It’s time for Katie Couric to prepare for the day after Today.
During Wednesday’s show, Couric will say goodbye to Matt, Al, Ann and NBC’s morning audience for the last time. Then she’ll pack up her coffee mug and her smile for the long haul from Rockefeller Center over to West 57th Street, where she will become lead anchor of the CBS Evening News starting Sept. 5.
Everyone from Colin Powell and Bill Clinton to George Clooney and the American Idol crew have taped farewells for Couric (all available to watch on the Today show’s Website), and her last show tomorrow is sure to be chockablock with favorite memories, celeb-studded clips and tearful goodbyes. On a three-hour talkfest where you can be whipping up dessert with the Naked Chef one minute and then discussing allegations of torture at Guantanamo Bay the next, the variety of Couric’s greatest moments is sure to impress.
Couric’s favorite segment, as told to the Washington Post: Barbara Bush was giving her a tour of the White House when President George H.W. Bush walked in, and Couric turned her house tour into a live interview with the Commander in Chief.
After spending 15 years on the top-rated Today, her decision to leave couldn’t have been easy.
“It was an evolution, really,” Couric told the Los Angeles Times recently. “I always would say, ‘Would it kill me if somebody else was doing this instead of me?’ And when my contracts came up, I always thought, ‘I’m just not ready.’ But this last time I was? I do have mixed emotions because I’m going to miss everyone I work with so much. But no matter what happens, I feel really confident that I’ve made the right decision.”
Couric, 49, will be the first woman to officially head up a network evening newscast on her own and, at $15 million a year, will be the highest paid network anchor out there–of any gender.
Since she announced her decision in April, the buzz surrounding Couric’s departure has been on full blast. Everything from the newswoman’s liberal political leanings (“too much like Dan Rather”) to her cheery disposition (“she’s too perky”) has become fodder for critics who either believe that she can’t handle hard news or that her name alone won’t be enough to pull the CBS Evening News out of its perennial third-place position behind the NBC Nightly News and ABC World News Tonight.
But although naysayers have voiced concern over her ability to fill the chair once sat in by Rather and Walter Cronkite, the veteran anchorwoman has said that the trip from a.m. to p.m. will not be too much of a character stretch for her.
“I’ve always been a serious person, actually,” Couric told the Times. “I think it’s sort of a lemming-like reaction and not very informed, because I think if anybody watches the show, they’ll know we do plenty of serious things? To suggest you can’t have fun and you can’t talk about fashion and enjoy it and then do a serious story on welfare reform is just limited in your thinking.”
“I read things with a much more jaundiced eye than I used to because I, from personal experience, have been made aware of the panoply of inaccuracies that go unchecked and unchallenged every day.”
So there, Andy Rooney.
Couric joined Today in 1990 as a national correspondent and began co-anchoring the show (billed as “Katherine Couric”) alongside Bryant Gumbel in 1991 when she was 34. And, as she told the Times, she had no problem telling the news division that she wanted to cover just as many important stories as Gumbel did.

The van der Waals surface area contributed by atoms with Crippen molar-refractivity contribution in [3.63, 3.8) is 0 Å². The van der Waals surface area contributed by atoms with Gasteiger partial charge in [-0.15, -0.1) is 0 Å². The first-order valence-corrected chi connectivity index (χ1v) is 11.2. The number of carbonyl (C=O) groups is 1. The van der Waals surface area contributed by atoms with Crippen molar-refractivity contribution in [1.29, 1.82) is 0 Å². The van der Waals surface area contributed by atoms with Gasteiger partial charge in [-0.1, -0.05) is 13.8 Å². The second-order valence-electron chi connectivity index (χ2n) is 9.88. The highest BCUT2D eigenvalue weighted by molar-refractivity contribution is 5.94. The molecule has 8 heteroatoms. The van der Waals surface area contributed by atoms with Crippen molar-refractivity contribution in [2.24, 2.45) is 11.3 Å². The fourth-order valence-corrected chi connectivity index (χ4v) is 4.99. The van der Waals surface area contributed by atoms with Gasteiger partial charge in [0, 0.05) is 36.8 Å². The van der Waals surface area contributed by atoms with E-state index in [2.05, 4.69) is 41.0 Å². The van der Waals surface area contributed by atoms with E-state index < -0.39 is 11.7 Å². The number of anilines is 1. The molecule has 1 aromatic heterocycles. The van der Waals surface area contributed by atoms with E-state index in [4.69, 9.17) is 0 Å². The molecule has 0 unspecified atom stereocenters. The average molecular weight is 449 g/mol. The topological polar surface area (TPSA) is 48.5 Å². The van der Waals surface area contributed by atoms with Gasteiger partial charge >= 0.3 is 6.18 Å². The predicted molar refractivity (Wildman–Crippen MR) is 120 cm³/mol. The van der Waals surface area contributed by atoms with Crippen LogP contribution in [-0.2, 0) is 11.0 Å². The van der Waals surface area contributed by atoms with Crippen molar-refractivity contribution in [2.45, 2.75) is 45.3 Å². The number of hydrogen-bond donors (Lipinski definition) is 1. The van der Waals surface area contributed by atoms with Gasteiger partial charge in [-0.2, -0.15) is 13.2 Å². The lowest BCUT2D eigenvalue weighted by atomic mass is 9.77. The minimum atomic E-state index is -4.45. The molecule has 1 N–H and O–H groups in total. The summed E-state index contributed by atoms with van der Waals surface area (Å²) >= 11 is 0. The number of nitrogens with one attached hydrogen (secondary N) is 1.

“Can you imagine?” she said. “The gall I had. I’m sure they were probably like, ‘Who is this person? Where does she come from?'”
That stiff upper lip served her unbelievably well when, in 1998, her husband Jay Monahan died of colon cancer. Couric became an advocate for cancer prevention and early detection, going so far as to have her own colonoscopy televised in 2000.
She has credited both her daughters, Elinor and Caroline, and her Today family, whose primary members are Matt Lauer, Al Roker and Ann Curry, with helping her through the hardest of times.
“When you wake up and you feel good and your children and people you love are healthy and you’re in a good situation in terms of a job and being able to care for your family, I think that a little gratitude is called for,” she told USA Today. “You sometimes forget how lucky you are.”
“She filled this role as well as anyone has ever filled this role,” Lauer told the Post. “This job requires a very versatile performer, a little bit like a variety show.”
The View’s Meredith Vieira will become Lauer’s sidekick in September. In turn, Rosie O’Donnell will fill Vieira’s empty seat over at ABC. Lauer signed a five-year, $13 million a year contract shortly after Couric announced she was leaving.
Brainstorming will be the name of the game for Couric this summer, as she starts lining up stories for CBS Evening News and 60 Minutes in July and will be attending production meetings from here on out.
“I’m not going to change who I am or how I relate to people or how I tell stories,” she told the Times. “Because I do some of the lighter stuff and have a sense of humor at times doesn’t mean that I?m not a really serious person, when necessary. So I think it will be a combination of everything that hopefully I have to offer.”
“If CBS had wanted a very classic, standard, straight-up newscast, they might not have come to me,” Couric told Newsday. “But if they want to play with [the format] or slightly retool or maybe slightly re-energize it, then I think I will bring who I am to that venue.”